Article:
1. Hi Anne! You can use this chocolate ganache with a number cake, yes. It would make a nice topping or whipped as a filling.

  15. This could not have been any easier. Thank you. It’s so good. I was in a hurry and didn’t see the part about not using chocolate chips and grabbed those at the store. Still turned out great with Ghirardelli chips. I’ll use bakers chocolate next time.

    The birthday boy decided he didn’t want it on his cake after I made it but I have another bday in 2 weeks. Think I can freeze it?

  16. Hi. I followed the recipe/ingredients exactly and it could not be used as a glaze immediately. Made two batches shortly before serving cream puffs and had the same runny results. I was strangely out of confectioners sugar so I couldn’t make a regular glaze. Should you cut the cream by half to use immediately? Thank you.

  17. Great recipie good taste though should let the ganache cool for maybe 5-10 minutes as it was water thin when I poured it, following the directions stating to use right away. Cake was not warm had been in fridge all day, just letting you know you may want to add a note about cooling time

  18. Curious, I have been using a recipe similar with just 1/2 C of heavy cream , 8 oz semi-sweet chocolate. I do add 1 t espresso most of the time. I hesitate on the increase of cream as I am not sure how the consistency will be. I like the thick texture from the one I use as it pours well and drizzles well. I use this mostly to top Bundt cake but have used also on large cupcakes.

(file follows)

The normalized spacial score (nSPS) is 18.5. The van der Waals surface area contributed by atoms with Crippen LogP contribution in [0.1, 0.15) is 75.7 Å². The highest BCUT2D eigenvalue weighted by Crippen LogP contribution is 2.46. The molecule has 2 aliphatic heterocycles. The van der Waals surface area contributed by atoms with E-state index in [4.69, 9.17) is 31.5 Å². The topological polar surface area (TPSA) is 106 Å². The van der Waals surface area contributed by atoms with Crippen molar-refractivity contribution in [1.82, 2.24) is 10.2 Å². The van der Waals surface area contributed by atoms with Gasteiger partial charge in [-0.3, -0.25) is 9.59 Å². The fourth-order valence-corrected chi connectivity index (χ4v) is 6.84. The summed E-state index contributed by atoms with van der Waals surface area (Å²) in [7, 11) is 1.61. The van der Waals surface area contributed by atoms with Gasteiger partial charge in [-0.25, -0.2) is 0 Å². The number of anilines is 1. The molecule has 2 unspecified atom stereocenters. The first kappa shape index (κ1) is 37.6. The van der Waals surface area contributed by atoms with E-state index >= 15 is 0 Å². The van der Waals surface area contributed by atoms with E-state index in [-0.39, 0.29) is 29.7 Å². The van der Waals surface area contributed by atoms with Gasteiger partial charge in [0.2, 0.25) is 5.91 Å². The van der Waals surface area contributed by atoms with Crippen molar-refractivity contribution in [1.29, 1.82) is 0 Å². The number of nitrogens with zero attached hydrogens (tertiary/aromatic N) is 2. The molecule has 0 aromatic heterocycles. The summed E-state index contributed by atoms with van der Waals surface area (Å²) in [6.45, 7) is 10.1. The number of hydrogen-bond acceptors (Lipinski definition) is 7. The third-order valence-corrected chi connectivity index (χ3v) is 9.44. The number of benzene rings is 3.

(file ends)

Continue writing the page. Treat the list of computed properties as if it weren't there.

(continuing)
1. Hi John, we can’t speak to the other recipe we’re using, but if using our recipe, we recommend following the measurements as is and letting it sit for a while. That will help thicken it but still keep it at a pourable consistency. Would love to know if you give it a try!

  19. What ratio would you recommend for white chocolate? I assume bars best even if white chocolate?

    1. Hi Mary, see recipe notes for white chocolate details. If using white chocolate, reduce the cream to 2/3 cup (160ml). White chocolate is softer, so you need less cream. Correct, baking bars are best!